Recurrence (relapse or reinfection) of onychomycosis is not uncommon, with reported rates ranging from 10% to 53%.21-23 Recurrence often implies that, although the clinical signs have resolved, either mycological cure was not achieved with the initial treatment or a new infection has developed during or immediately after the treatment period. Thus, ensuring that mycological cure is achieved is important in questionable cases, so that relapse may be avoided. Positive mycological laboratory findings (KOH, periodic acideSchiff, or culture) are not consistent with cure. Examples of treated onychomycosis resulting in cure with and without residual clinical signs, and uncured onychomycosis, are depicted in Fig 1.


When evaluating newly formed nails for clearance of infection, it is important to remember that the time required for visible clearance of the infection is dependent on the rate of nail growth. Generally, it takes 12 to 18 months for a newly formed toenail plate, and 4 to 6 months for a fingernail to replace a diseased nail.24,25 Several factors may influence the rate of nail growth, including the age of the patient (the rate of linear nail growth decreases by 50% during a normal life span26), concomitant conditions,24 and certain medications that may cause either an increase or decrease in nail growth.24,27 Immediately after completion of therapy with one of the newer, long-lasting, systemic antimycotics, the nail usually does not appear to be clear of infection. A proximal area of normal-appearing nail, representing newly formed nail plate that is devoid of infection, may be present. Visible clearance of the infection will occur after the process of nail-plate turnover is complete.25 Thus, the concept of cure should allow for progress and growth from baseline. The same cure criteria should be applied during follow-up evaluations.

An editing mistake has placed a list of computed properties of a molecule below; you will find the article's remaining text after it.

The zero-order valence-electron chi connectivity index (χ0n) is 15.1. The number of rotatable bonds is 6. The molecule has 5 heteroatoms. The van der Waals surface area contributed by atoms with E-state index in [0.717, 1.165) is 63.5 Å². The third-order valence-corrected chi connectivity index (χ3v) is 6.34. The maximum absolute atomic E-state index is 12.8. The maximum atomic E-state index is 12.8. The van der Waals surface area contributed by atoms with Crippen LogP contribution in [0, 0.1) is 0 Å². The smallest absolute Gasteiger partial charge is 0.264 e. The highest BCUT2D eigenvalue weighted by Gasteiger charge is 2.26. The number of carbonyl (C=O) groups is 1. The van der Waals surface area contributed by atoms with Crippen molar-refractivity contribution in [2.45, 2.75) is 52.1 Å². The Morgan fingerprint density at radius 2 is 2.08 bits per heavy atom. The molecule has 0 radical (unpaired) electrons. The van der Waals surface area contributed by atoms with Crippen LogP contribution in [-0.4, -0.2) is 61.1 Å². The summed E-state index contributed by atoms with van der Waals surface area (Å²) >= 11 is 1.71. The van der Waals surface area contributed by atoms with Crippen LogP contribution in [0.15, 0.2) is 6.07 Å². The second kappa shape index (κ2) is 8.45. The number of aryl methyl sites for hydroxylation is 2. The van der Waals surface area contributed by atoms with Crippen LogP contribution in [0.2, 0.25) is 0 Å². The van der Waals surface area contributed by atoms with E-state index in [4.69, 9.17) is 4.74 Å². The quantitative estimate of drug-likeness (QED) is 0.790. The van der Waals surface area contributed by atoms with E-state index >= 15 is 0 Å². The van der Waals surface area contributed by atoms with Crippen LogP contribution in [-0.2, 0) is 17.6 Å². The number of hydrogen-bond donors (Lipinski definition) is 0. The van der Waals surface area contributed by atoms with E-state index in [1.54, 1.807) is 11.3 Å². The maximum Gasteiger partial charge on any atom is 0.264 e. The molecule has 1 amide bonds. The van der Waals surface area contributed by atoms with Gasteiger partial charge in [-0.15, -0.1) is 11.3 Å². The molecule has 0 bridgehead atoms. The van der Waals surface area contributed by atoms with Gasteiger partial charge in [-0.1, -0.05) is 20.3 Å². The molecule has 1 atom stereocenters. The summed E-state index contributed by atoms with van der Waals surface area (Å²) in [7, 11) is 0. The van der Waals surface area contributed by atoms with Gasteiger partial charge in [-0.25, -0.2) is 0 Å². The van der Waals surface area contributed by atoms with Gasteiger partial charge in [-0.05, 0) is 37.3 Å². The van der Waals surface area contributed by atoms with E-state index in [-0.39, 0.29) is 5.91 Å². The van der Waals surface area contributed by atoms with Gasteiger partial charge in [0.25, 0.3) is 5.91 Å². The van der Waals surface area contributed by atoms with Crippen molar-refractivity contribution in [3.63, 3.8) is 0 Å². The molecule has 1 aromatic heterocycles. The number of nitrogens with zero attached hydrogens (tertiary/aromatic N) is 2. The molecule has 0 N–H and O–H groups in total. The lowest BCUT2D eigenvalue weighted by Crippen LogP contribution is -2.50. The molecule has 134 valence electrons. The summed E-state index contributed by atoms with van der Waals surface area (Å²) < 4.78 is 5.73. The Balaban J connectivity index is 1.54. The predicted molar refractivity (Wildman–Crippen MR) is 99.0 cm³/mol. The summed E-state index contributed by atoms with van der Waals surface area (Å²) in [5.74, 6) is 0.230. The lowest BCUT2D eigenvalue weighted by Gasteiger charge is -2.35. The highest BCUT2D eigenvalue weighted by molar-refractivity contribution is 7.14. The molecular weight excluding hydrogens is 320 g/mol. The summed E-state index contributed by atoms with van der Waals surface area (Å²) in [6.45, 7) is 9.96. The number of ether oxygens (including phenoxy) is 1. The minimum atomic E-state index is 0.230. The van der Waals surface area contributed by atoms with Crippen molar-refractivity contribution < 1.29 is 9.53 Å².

A nail plate with a normal appearance is not always attainable after a successful therapeutic onychomycosis regimen. Permanent nail anomalies may persist after elimination of the fungal pathogen in spite of the resolution of infection. Clinical and mycological criteria are important to ascertain both the diagnosis and resolution of onychomycosis.